The patriarch, Job, was a rich man, but in one day he lost everything, including his children. Yet, through all this he said, “Naked came I out of my mother’s womb, and naked shall I return thither: the LORD gave, and the LORD hath taken away; blessed be the name of the LORD” (Job 1:21). Thankfulness is not the result of having many possessions, but of appreciating the blessings which you receive. 

Riches and Thankfulness 

Many rich people are sad and troubled as a result of their riches. Solomon wrote, “He that loveth silver shall not be satisfied with silver; nor he that loveth abundance with increase: this is also vanity. When goods increase, they are increased that eat them: and what good is there to the owners thereof, saving the beholding of them with their eyes? The sleep of a labouring man is sweet, whether he eat little or much: but the abundance of the rich will not suffer him to sleep. There is a sore evil which I have seen under the sun, namely, riches kept for the owners thereof to their hurt” (Ecclesiastes 5:10-13). 

Often riches bring more sorrow and trouble than they are worth. “The blessing of the LORD, it maketh rich, and he addeth no sorrow with it” (Proverbs 10:22). God’s blessings of riches come without the added worry of trying tenaciously to hold on to them. Many people who are cumbered with riches have sorrow from worrying about the possibility of losing their riches, or busied trying to get more riches. Often people will work long and hard to get riches, and then they do not have time to enjoy them because they use their time to get more riches. 

“There is that maketh himself rich, yet hath nothing: there is that maketh himself poor, yet hath great riches” (Proverbs 13:7). Earthly treasures are only temporary. Great riches come from having Christ in your heart, and you can be thankful for this treasure at any time. Be thankful for what you have. Most people don’t know what they have until they lose it. Don’t wait until it’s gone to be thankful for what you have.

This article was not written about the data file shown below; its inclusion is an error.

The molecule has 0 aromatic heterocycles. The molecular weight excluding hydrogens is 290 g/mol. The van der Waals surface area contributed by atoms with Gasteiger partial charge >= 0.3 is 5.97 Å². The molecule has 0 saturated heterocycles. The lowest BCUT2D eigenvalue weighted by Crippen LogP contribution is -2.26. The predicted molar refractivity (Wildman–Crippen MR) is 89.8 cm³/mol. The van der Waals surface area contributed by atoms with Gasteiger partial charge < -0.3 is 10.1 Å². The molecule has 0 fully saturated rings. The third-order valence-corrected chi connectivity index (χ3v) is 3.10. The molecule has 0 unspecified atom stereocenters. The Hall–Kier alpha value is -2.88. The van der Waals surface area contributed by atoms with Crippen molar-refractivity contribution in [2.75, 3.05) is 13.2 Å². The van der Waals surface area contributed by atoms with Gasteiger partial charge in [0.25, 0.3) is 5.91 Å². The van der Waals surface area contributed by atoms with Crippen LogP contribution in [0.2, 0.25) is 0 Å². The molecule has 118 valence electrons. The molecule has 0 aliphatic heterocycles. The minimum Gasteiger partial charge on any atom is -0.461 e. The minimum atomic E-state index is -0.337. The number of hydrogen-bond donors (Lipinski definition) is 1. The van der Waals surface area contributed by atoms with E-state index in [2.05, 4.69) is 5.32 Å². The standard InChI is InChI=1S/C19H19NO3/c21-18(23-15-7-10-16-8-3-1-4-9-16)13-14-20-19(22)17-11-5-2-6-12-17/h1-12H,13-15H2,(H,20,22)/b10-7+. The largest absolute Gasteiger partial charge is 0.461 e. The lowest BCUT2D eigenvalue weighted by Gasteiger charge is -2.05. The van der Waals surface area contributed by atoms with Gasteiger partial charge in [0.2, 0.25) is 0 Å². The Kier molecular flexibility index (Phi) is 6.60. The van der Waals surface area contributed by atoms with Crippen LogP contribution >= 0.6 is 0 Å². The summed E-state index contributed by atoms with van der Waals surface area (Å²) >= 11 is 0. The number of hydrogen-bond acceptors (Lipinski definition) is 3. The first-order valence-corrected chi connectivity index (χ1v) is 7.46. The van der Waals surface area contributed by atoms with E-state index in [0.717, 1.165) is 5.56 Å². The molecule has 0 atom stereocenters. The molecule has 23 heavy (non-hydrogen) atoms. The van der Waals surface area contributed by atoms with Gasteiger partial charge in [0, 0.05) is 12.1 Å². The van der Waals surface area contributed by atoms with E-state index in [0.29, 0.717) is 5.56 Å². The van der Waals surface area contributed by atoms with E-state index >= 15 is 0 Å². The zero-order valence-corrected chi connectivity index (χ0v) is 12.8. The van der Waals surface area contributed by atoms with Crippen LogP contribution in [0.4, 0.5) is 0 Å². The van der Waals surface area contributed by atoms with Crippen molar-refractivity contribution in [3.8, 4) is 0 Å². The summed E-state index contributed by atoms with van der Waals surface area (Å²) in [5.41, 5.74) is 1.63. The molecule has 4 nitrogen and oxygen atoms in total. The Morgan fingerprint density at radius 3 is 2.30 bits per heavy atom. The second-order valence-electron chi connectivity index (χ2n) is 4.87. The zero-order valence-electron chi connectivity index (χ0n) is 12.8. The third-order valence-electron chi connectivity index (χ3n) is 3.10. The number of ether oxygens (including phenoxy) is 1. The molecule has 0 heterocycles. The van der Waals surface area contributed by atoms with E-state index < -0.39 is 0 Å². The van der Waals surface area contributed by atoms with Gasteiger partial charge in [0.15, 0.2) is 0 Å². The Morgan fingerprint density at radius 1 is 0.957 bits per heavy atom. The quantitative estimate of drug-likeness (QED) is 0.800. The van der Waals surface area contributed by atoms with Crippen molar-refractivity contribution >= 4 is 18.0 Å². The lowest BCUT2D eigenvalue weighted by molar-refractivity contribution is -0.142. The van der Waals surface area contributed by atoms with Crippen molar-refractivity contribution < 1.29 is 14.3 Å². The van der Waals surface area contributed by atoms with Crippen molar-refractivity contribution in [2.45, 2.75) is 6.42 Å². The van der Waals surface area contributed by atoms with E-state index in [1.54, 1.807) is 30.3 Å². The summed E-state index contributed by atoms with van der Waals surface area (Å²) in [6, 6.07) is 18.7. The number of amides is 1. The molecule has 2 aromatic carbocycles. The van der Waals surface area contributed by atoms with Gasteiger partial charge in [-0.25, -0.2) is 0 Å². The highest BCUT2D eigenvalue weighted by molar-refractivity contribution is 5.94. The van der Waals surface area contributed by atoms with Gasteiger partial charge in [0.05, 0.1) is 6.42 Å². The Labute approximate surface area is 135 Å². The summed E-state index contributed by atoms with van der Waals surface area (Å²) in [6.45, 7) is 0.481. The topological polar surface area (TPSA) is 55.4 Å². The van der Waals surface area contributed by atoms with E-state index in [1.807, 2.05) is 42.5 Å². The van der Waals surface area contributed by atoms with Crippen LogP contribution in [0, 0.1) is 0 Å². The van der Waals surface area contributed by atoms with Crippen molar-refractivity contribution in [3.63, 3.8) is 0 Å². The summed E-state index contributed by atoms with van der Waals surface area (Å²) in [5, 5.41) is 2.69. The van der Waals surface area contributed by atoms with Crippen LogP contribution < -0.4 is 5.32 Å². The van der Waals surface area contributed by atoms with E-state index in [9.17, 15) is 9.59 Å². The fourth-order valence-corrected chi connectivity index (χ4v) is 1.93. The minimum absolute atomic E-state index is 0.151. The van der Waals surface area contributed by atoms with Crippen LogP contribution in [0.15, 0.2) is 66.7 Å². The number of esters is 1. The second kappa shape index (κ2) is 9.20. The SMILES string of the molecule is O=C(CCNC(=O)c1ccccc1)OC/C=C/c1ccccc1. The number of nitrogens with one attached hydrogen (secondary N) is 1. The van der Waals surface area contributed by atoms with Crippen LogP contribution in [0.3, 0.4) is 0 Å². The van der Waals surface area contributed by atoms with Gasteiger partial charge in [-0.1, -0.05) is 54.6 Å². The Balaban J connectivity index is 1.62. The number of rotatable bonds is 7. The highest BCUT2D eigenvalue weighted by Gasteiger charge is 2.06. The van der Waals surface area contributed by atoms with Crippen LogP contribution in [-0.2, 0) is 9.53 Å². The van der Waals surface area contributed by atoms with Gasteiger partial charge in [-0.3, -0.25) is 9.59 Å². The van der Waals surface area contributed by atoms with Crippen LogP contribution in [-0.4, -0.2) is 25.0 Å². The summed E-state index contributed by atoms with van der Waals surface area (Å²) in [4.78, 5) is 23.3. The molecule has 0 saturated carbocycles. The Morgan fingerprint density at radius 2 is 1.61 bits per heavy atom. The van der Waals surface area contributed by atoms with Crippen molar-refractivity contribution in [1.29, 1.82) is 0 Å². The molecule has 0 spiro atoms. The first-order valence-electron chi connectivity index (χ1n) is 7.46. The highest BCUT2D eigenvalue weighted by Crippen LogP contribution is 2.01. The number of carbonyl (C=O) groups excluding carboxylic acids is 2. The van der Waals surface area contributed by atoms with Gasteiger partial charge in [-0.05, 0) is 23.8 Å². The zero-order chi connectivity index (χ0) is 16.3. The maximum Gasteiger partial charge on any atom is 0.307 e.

A Lesson from a Leper 

When Jesus “entered into a certain village, there met him ten men that were lepers, which stood afar off: And they lifted up their voices, and said, Jesus, Master, have mercy on us. And when he saw them, he said unto them, Go shew yourselves unto the priests. And it came to pass, that, as they went, they were cleansed. And one of them, when he saw that he was healed, turned back, and with a loud voice glorified God, And fell down on his face at his feet, giving him thanks: and he was a Samaritan. And Jesus answering said, Were there not ten cleansed? but where are the nine? There are not found that returned to give glory to God, save this stranger. And he said unto him, Arise, go thy way: thy faith hath made thee whole” (Luke 17:12-19).